Gut mucosal cell damage in meningococcal sepsis in children: relation with clinical outcome.

J.P. Derikx, E.M. Bijker, G.D. Vos, A.A. van Bijnen, E. Heineman, W.A. Buurman, D.A. van Waardenburg

Research output: Contribution to journalArticleAcademicpeer-review

Abstract

OBJECTIVE:: The pathophysiological sequelae of meningococcal sepsis are mainly caused by deregulated microvasculature function, leading to impaired tissue blood flow. Because mature enterocytes are known to be susceptible to altered perfusion, we aimed to investigate: (1) the development of enterocyte damage; and (2) the relation between enterocyte damage and severity of disease and outcome in children with meningococcal sepsis. DESIGN:: Retrospective human study. SETTING:: Pediatric intensive care unit at a university hospital. PATIENTS:: Nineteen consecutive children with meningococcal sepsis were studied during their pediatric intensive care unit stay. INTERVENTIONS:: None. MEASUREMENT AND MAIN RESULTS:: Circulating levels of intestinal fatty acid binding protein, a small cytosolic protein constitutively present in mature enterocytes and released on cell injury, were assessed. Severity of disease was represented by meningococcal-specific Rotterdam Score, generic Pediatric Risk of Mortality II score, and circulating interleukin-6. Clinical outcome was measured by length of pediatric intensive care unit stay and number of ventilator days. Highest plasma intestinal fatty acid binding protein values were measured on pediatric intensive care unit stay admission. At the time of admission, eight of 19 patients had higher intestinal fatty acid binding protein plasma levels than the upper reference limit of 30 healthy volunteers. In all survivors, intestinal fatty acid binding protein levels declined to normal values within 12 hrs after starting intensive treatment, whereas the three nonsurvivors maintained elevated intestinal fatty acid binding protein plasma levels. A significant correlation was found among intestinal fatty acid binding protein and Rotterdam Score, Pediatric Risk of Mortality II, interleukin-6 at admission (Spearman's r = 0.402, p = 0.006; r = 0.243, p = 0.045; r = 0.687, p < 0.001, respectively). Next, a significant correlation was found between intestinal fatty acid binding protein and clinical outcome. CONCLUSIONS:: Elevated plasma intestinal fatty acid binding protein is found in eight of 19 children with severe pediatric intensive care unit stay at the time of clinical presentation, suggesting the presence of enterocyte damage. Furthermore, prolonged enterocyte damage is found in nonsurvivors. Further studies are needed to clarify the potential role for assessment of plasma intestinal fatty acid binding protein in monitoring treatment of pediatric intensive care unit stay.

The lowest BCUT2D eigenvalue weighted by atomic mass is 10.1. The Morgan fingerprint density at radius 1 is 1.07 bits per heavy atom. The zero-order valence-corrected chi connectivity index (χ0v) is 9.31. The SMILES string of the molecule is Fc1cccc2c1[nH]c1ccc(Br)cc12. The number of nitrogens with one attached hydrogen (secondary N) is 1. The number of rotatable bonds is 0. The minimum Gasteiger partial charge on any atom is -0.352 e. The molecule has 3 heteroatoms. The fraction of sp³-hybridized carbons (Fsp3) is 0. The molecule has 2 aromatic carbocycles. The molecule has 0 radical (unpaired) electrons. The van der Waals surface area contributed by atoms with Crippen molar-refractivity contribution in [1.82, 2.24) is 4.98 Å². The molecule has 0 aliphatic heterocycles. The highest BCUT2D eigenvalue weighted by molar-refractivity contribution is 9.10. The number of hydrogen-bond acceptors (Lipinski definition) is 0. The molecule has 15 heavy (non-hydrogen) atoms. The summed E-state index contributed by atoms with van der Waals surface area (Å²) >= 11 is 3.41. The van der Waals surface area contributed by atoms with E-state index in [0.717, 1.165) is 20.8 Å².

Original languageEnglish
Pages (from-to)133-137
JournalCritical Care Medicine
Volume38
Issue number1
DOIs
Publication statusPublished - 1 Jan 2010

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